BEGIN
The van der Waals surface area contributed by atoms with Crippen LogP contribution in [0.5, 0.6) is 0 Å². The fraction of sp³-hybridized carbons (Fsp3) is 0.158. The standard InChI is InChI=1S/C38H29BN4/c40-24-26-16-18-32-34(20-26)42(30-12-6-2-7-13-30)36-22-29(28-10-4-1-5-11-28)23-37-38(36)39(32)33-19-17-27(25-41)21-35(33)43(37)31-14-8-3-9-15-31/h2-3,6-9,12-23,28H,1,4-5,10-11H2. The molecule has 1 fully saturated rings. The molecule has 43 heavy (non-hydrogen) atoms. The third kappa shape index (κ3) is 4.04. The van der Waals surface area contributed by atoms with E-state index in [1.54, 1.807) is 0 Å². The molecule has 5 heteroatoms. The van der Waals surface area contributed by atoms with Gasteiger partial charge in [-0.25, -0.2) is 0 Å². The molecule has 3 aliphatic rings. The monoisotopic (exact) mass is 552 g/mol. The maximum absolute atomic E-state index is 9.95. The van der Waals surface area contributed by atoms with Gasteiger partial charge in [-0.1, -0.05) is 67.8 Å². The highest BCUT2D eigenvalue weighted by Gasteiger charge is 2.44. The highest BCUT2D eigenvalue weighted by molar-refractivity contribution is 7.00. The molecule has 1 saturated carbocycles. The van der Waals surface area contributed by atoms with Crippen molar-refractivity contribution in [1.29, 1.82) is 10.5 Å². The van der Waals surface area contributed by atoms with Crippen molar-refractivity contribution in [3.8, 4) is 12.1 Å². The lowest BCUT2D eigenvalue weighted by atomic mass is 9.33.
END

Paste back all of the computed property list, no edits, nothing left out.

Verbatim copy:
The van der Waals surface area contributed by atoms with Crippen LogP contribution in [0.5, 0.6) is 0 Å². The fraction of sp³-hybridized carbons (Fsp3) is 0.158. The standard InChI is InChI=1S/C38H29BN4/c40-24-26-16-18-32-34(20-26)42(30-12-6-2-7-13-30)36-22-29(28-10-4-1-5-11-28)23-37-38(36)39(32)33-19-17-27(25-41)21-35(33)43(37)31-14-8-3-9-15-31/h2-3,6-9,12-23,28H,1,4-5,10-11H2. The molecule has 1 fully saturated rings. The molecule has 43 heavy (non-hydrogen) atoms. The third kappa shape index (κ3) is 4.04. The van der Waals surface area contributed by atoms with E-state index in [1.54, 1.807) is 0 Å². The molecule has 5 heteroatoms. The van der Waals surface area contributed by atoms with Gasteiger partial charge in [-0.25, -0.2) is 0 Å². The molecule has 3 aliphatic rings. The monoisotopic (exact) mass is 552 g/mol. The maximum absolute atomic E-state index is 9.95. The van der Waals surface area contributed by atoms with Gasteiger partial charge in [-0.1, -0.05) is 67.8 Å². The highest BCUT2D eigenvalue weighted by Gasteiger charge is 2.44. The highest BCUT2D eigenvalue weighted by molar-refractivity contribution is 7.00. The molecule has 1 saturated carbocycles. The van der Waals surface area contributed by atoms with Crippen molar-refractivity contribution in [1.29, 1.82) is 10.5 Å². The van der Waals surface area contributed by atoms with Crippen molar-refractivity contribution in [3.8, 4) is 12.1 Å². The lowest BCUT2D eigenvalue weighted by atomic mass is 9.33.